After reading a recent New York Times article featuring a north Saint Louis neighborhood and the violence that it’s citizens live with daily, I realize that I see my neighborhood with different eyes. I am a born and raise resident of the same north Saint Louis neighborhood. Like most of my neighbors, I have witnessed or been a victim of crime in our neighborhood. Folks always ask my family and me “Why don’t you move?” We always reply, “Why? What will happen when all the good folks are gone?”
Two generations of both my parents’ families have been reared here. My husband and I are raising the third generation, my 8-month-old son here. After the tender first moment I looked into my newborn son’s eyes, I experienced a bittersweet wave of emotion that followed. I felt the joy of adding another beloved son to our family, then the bitter aftertaste that my husband and I will be raising a black male in the city of Saint Louis, where there are far more dangers than opportunities.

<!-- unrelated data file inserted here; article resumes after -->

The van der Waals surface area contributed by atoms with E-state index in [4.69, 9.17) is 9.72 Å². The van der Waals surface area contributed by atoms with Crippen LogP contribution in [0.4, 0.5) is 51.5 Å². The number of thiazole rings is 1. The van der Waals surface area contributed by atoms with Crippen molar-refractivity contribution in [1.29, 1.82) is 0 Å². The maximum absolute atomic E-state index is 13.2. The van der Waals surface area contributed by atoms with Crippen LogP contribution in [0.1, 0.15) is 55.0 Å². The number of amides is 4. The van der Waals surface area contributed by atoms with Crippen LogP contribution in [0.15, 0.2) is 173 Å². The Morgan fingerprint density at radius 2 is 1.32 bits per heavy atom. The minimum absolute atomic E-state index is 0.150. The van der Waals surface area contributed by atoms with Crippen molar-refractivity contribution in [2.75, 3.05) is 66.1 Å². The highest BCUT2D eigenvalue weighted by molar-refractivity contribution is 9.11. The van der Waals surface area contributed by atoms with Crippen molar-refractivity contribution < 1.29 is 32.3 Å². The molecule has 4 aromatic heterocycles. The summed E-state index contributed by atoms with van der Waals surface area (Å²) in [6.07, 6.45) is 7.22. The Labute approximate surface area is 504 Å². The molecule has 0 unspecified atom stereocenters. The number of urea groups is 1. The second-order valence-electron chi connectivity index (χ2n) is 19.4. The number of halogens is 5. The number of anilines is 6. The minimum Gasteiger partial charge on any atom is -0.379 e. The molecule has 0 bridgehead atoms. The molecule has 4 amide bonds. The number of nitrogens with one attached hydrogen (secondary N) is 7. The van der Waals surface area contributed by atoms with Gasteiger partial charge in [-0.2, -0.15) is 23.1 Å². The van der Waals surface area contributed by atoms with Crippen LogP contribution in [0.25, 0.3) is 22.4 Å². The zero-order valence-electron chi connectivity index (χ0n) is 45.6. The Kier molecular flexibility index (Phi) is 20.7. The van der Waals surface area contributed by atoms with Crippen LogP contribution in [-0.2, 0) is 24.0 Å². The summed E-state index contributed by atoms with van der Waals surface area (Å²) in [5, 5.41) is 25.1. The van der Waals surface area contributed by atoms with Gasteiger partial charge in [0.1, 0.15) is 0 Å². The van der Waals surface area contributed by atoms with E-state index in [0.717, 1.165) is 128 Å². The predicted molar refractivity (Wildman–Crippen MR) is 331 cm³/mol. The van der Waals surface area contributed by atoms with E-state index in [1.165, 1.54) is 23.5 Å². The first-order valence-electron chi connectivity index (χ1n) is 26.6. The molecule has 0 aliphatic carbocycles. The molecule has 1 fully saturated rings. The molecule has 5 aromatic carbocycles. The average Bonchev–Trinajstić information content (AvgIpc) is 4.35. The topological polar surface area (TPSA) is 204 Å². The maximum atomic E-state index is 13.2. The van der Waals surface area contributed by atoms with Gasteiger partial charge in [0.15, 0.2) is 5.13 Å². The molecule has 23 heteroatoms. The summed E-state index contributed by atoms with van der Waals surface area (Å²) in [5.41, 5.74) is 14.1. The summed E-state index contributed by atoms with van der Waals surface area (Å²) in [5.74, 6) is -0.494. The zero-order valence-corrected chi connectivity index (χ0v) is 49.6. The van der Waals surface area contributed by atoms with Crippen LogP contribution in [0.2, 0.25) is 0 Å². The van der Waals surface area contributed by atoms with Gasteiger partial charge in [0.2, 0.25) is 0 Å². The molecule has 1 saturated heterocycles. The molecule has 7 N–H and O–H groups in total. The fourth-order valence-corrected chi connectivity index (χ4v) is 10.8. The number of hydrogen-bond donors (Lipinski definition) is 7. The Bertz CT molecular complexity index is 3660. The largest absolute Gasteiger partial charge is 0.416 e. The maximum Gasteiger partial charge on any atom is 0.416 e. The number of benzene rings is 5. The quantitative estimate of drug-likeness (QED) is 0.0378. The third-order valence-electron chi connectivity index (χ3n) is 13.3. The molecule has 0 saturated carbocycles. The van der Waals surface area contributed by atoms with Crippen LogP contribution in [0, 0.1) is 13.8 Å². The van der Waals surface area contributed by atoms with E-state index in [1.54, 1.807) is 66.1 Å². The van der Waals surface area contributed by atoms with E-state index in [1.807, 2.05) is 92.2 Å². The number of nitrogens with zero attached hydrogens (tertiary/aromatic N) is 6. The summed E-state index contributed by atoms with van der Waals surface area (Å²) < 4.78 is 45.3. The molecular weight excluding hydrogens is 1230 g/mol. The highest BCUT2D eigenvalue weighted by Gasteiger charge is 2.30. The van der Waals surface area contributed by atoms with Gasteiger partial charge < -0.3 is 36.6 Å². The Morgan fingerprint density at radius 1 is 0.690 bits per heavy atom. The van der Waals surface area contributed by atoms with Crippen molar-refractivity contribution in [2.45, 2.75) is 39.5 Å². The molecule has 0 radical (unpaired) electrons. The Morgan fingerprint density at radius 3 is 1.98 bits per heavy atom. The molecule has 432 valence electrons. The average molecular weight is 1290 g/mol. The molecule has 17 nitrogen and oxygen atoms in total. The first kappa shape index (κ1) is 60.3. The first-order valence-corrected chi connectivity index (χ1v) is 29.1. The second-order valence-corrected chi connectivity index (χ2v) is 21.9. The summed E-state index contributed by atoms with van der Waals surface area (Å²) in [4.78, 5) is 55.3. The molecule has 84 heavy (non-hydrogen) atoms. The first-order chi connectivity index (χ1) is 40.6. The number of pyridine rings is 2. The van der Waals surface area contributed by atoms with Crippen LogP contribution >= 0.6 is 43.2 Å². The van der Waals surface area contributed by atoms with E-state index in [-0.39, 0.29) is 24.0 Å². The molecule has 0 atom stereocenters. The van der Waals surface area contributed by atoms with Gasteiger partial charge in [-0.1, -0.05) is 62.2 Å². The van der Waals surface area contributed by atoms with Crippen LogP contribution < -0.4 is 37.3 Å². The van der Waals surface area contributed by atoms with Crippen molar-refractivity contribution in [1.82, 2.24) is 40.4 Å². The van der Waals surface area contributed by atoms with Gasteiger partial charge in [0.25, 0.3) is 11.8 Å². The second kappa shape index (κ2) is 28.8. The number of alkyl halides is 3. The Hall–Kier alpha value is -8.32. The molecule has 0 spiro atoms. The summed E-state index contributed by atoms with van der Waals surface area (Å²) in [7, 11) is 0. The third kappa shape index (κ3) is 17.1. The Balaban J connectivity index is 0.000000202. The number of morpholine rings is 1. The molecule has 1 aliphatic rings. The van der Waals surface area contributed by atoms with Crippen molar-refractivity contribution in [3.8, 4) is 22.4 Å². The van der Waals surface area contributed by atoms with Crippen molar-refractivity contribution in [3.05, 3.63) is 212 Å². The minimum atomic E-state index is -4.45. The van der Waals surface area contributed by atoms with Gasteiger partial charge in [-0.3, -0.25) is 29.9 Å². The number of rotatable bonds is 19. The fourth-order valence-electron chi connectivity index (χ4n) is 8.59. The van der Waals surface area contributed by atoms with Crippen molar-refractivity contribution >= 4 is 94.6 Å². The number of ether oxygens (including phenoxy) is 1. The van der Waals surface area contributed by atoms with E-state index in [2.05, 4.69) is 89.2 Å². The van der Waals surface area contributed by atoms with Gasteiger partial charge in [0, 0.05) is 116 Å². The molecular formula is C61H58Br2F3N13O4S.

The young man featured in the NYT article exposed a reporter to his daily life as a black male living in the north city neighborhood, College Hill. I found his story of violence, hopelessness and loss all too familiar. I watched my brothers and male cousins navigate a world designed for them to fail. Many of them “loss” the game and some lived long enough to get out of the game. This story is one of many major cities across the country. It is not a story unique to Saint Louis, but it is unique to the experience of the black male in America.
After reading the article a second time, I came to the conclusion that my experience being raised in North Saint Louis is not summed up by the violence, but a wealth of memories of the great things that happened- marching in the neighborhood annual Annie Malone parade, the park I first played tennis or the time I found $20 in the winter snow. We have decided to raise our family in the city of Saint Louis in the hope that we can change things, even if it is just within the walls of our home.
I look upon my son’s face and wonder what we can do as his parents to help guide him through this world. I have already had many sleepless nights devising future plans for our son. The sky is the limit as they say.